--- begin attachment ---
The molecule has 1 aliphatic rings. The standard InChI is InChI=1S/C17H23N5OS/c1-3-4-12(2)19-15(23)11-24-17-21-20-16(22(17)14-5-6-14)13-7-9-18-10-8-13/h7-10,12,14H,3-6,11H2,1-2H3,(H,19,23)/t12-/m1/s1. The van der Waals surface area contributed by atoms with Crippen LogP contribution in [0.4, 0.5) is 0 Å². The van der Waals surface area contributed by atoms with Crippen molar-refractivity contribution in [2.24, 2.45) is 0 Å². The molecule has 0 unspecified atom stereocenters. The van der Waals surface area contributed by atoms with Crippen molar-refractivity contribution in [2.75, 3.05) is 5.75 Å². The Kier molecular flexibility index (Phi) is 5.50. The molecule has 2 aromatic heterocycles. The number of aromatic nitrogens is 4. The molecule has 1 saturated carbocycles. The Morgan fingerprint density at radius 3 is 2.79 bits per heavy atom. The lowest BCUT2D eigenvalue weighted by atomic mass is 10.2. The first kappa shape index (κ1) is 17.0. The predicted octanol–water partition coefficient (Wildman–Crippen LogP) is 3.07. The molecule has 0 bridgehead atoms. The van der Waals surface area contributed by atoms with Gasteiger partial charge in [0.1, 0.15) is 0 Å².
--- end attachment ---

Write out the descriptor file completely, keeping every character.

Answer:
The molecule has 1 aliphatic rings. The standard InChI is InChI=1S/C17H23N5OS/c1-3-4-12(2)19-15(23)11-24-17-21-20-16(22(17)14-5-6-14)13-7-9-18-10-8-13/h7-10,12,14H,3-6,11H2,1-2H3,(H,19,23)/t12-/m1/s1. The van der Waals surface area contributed by atoms with Crippen LogP contribution in [0.4, 0.5) is 0 Å². The van der Waals surface area contributed by atoms with Crippen molar-refractivity contribution in [2.24, 2.45) is 0 Å². The molecule has 0 unspecified atom stereocenters. The van der Waals surface area contributed by atoms with Crippen molar-refractivity contribution in [2.75, 3.05) is 5.75 Å². The Kier molecular flexibility index (Phi) is 5.50. The molecule has 2 aromatic heterocycles. The number of aromatic nitrogens is 4. The molecule has 1 saturated carbocycles. The Morgan fingerprint density at radius 3 is 2.79 bits per heavy atom. The lowest BCUT2D eigenvalue weighted by atomic mass is 10.2. The first kappa shape index (κ1) is 17.0. The predicted octanol–water partition coefficient (Wildman–Crippen LogP) is 3.07. The molecule has 0 bridgehead atoms. The van der Waals surface area contributed by atoms with Gasteiger partial charge in [0.1, 0.15) is 0 Å².